Best of Both Worlds

He was here to say that he was sorry, and his voice flickered right along with all the lighters held aloft before him.

"Let me apologize for what I'm about to say," Linkin Park frontman Chester Bennington sang during the tremulous ballad "In Between" Thursday night at The Joint. "But trying to be genuine was harder than it seemed."

And Bennington should know: After coming to fame at the height of the nü metal boom earlier this decade, Linkin Park is a band in transition, one of the last vestiges of a scene that, like a drunken dalliance with some cross-eyed lover, they couldn't distance themselves from fast enough.

The band used to be the Kix of rap-rock: kid tested, mother approved.

On their massive selling debut, "Hybrid Theory," they made a point of not swearing in a genre where the tongues have traditionally been as sharp as steak knives.

But nowadays, the band's records come with parental advisory stickers and they throb with a more broad-minded musical acumen that sees this bunch seemingly trying to establish themselves as the U2 for dudes with neck tattoos.

On the band's latest disc, the brooding, searching "Minutes to Midnight," Linkin Park further tones down the hip-hop elements -- MC Mike Shinoda only raps on a couple of tunes -- experimenting more with electronics and texture, restraint and resolve.

At The Joint, the band blended its early, signature hits ("Crawling," "One Step Closer"), which combusted like paper on fire, with some moodier, more reflective tunes that aimed to stimulate tear ducts as much as sweat glands.

Of course, injecting a bit of pause into a Linkin Park gig is kind of like trying to hold a wine tasting in the middle of a rugby scrum.

The band is ceaselessly kinetic: Bennington bounces around the stage like his legs were corked with bedsprings, and everyone save the drummer took turns performing from atop a series of risers at the front of the stage, waving their instruments in the air like battle flags.

And so when the band delved into a more contemplative three-song suite midway through the show, ranging from the muted piano ballad "In Pieces" to the spare, elegiac "My December," attention spans waned and the line at the bar grew.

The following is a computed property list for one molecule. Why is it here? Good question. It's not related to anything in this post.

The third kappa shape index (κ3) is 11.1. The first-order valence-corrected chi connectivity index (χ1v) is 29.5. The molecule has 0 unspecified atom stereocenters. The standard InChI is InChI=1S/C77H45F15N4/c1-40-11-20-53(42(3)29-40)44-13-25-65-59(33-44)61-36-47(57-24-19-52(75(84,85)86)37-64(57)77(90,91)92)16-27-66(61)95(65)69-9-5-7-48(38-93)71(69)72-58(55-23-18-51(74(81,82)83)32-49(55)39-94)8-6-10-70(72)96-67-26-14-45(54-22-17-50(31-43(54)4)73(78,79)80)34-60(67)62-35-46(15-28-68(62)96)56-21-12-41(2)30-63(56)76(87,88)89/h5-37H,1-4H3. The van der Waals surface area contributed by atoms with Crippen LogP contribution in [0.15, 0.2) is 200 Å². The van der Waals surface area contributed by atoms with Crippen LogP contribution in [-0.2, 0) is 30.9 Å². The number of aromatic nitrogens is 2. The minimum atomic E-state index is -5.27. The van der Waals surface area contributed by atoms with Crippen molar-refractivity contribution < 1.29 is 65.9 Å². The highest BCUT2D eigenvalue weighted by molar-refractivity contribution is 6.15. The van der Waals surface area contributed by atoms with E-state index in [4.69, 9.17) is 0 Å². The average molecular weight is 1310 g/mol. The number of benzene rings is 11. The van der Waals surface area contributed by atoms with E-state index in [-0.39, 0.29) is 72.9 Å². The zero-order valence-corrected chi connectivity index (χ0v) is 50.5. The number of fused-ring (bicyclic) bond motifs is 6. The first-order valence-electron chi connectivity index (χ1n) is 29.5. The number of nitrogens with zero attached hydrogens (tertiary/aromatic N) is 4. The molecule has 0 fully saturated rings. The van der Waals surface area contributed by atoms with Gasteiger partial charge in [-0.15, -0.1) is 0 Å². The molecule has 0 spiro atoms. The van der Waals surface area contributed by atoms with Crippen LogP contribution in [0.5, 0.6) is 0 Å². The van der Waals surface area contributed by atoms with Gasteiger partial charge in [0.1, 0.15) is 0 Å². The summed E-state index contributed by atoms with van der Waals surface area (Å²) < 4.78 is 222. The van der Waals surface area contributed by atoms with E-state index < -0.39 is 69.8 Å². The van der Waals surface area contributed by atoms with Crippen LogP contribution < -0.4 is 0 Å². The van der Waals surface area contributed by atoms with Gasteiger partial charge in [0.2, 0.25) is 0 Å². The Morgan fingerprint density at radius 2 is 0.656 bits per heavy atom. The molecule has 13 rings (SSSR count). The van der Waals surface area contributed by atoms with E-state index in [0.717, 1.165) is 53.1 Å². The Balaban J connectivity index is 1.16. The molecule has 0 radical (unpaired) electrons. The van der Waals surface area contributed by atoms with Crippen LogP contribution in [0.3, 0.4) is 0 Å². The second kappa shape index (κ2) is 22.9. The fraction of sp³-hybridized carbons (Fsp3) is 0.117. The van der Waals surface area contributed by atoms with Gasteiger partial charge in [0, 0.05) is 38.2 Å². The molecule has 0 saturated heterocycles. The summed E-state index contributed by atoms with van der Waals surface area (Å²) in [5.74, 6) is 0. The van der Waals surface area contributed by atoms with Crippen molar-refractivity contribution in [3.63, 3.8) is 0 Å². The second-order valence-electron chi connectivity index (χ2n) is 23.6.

But when the crowd turns restless, it only works to this band's benefit: They make their living releasing pent-up energy in grand, exultant fashion, turning well-worn, self-directed diatribes ("I get lost in the nothingness inside me"; "I don't know how I got this way, I know it's not right") into party-hard group therapy sessions fueled by Budweiser and betrayal.

And so all was right again when Linkin Park tore back into the cinder-block-heavy "Bleed It Out" -- one of the newer songs where Shinoda heats up the mic -- or fan favorite "In the End," where the crowd's singing drowned out the band, and for a moment, the lungs in the house were just as raw as the emotions.

Similarly overheated -- albeit to a different end -- the band that preceded Linkin Park onstage, Coheed and Cambria, are skilled at making prog rock something that drunk chicks can dance to -- a noble aim, to be sure.

Their frontman, sci-fi lovin' hair farmer Claudio Sanchez, plays guitar with his teeth and sings about parallel universes. He begins most tunes hunched over his instrument, bent at the knees, and ends them with a fist in the air.

At The Joint, the band flexed its considerable chops with acrobatic bass lines, a jackhammer for a drummer and guitars that squealed like rubber on wet asphalt.

They often get compared to Rush, though there's one crucial difference between Coheed and that mighty Canadian power trio: The former actually attracts real live girls to their shows.

Contact reporter Jason Bracelin at or (702) 383-0476.